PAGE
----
Pathologising certain potentially beneficial behaviours as “sick” isn’t the only problem with the Center for Humane Technology’s proposals. They also remain confined to the personal level, aiming to redesign how the individual user interacts with technology rather than tackling the industry’s structural failures. Tech humanism fails to address the root cause of the tech backlash: the fact that a small handful of corporations own our digital lives and strip-mine them for profit. This is a fundamentally political and collective issue. But by framing the problem in terms of health and humanity, and the solution in terms of design, the tech humanists personalise and depoliticise it.

This may be why their approach is so appealing to the tech industry. There is no reason to doubt the good intentions of tech humanists, who may genuinely want to address the problems fuelling the tech backlash. But they are handing the firms that caused those problems a valuable weapon. Far from challenging Silicon Valley, tech humanism offers Silicon Valley a useful way to pacify public concerns without surrendering any of its enormous wealth and power. By channelling popular anger at Big Tech into concerns about health and humanity, tech humanism gives corporate giants such as Facebook a way to avoid real democratic control. In a moment of danger, it may even help them protect their profits.
Technopoly  from instapaper
6 weeks ago
LRB · John Lanchester · After the Fall
In recent decades, elites seem to have moved from defending capitalism on moral grounds to defending it on the grounds of realism. They say: this is just the way the world works. This is the reality of modern markets. We have to have a competitive economy. We are competing with China, we are competing with India, we have hungry rivals and we have to be realistic about how hard we have to work, how well we can pay ourselves, how lavish we can afford our welfare states to be, and face facts about what’s going to happen to the jobs that are currently done by a local workforce but could be outsourced to a cheaper international one. These are not moral justifications. The ethical defence of capitalism is an important thing to have inadvertently conceded. The moral basis of a society, its sense of its own ethical identity, can’t just be: ‘This is the way the world is, deal with it.’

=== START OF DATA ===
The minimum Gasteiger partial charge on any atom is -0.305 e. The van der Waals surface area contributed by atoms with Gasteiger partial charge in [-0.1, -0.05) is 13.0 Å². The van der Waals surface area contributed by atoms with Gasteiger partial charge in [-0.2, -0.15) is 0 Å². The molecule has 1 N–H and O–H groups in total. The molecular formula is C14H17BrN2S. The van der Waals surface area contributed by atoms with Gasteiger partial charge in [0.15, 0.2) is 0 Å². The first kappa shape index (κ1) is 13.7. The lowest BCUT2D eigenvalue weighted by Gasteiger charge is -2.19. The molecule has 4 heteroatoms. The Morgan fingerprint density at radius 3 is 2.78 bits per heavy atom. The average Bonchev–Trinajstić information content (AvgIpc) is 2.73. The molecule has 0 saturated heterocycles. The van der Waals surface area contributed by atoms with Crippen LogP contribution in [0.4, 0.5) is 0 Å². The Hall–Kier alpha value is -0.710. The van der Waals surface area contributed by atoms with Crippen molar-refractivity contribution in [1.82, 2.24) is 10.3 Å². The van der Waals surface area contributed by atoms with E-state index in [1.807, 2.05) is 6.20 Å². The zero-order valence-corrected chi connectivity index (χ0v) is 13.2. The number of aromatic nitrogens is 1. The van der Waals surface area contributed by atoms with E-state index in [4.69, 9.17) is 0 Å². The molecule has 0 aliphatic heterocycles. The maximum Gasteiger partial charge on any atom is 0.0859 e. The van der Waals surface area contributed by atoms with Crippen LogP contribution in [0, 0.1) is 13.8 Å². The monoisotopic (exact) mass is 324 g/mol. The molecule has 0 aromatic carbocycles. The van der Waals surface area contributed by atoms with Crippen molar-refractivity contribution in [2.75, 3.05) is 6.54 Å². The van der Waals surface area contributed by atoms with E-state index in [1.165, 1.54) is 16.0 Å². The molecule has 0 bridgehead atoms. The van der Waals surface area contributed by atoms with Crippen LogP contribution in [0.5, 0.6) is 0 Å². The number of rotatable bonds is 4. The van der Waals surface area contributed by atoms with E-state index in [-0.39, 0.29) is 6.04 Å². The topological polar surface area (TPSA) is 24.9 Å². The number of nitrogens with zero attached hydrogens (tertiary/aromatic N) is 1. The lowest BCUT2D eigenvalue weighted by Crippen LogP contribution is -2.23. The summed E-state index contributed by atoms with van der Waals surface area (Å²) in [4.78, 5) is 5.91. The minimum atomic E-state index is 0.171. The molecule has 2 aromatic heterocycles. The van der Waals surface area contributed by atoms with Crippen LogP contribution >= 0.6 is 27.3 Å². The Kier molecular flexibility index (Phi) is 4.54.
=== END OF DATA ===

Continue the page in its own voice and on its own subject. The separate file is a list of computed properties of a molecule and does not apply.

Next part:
economics  politics  from instapaper
6 weeks ago
H-Diplo Commentary 1 on Enlightenment Now: The Case for Reason, Science, Humanism, and Progress | H-Diplo | H-Net
We now see why a potted history of the Enlightenment is so central to Pinker’s argument: if the Enlightenment ideas have worked so far, it means that there is no reason they will not work in the future and it would be foolish and presumptuous to try to meddle with the majestic course of progress. What the book is in effect advocating is a form of political quietism in the face of the most important challenges of our time. For there are indeed problems that seem so intractable and pressing that they would warrant an urgent revision of our social, political, and economic choices: climate change and socioeconomic inequalities, in particular. Data on these issues can be quite disheartening—even though Pinker works his magic spin again on a number of graphs[11]—and one could easily be tempted to do something about it. This is where Pinker’s loosely connected observations about progress, about data, about cognitive biases and about the ineffable and unknowable power of the market to select technological solutions come together as an ideological argument in favor of the status quo and against political alternatives.
enlightenment  scientism  from instapaper
6 weeks ago
To anyone who reads this: I'm going to keep this site up, but I don't expect to me using it in the future: I'll be posting quotes at my personal blog:


Trying to consolidate my life.
housekeeping  from notes
april 2018
Jenny Diski reviews ‘I May Be Some Time’ by Francis Spufford · LRB 18 July 1996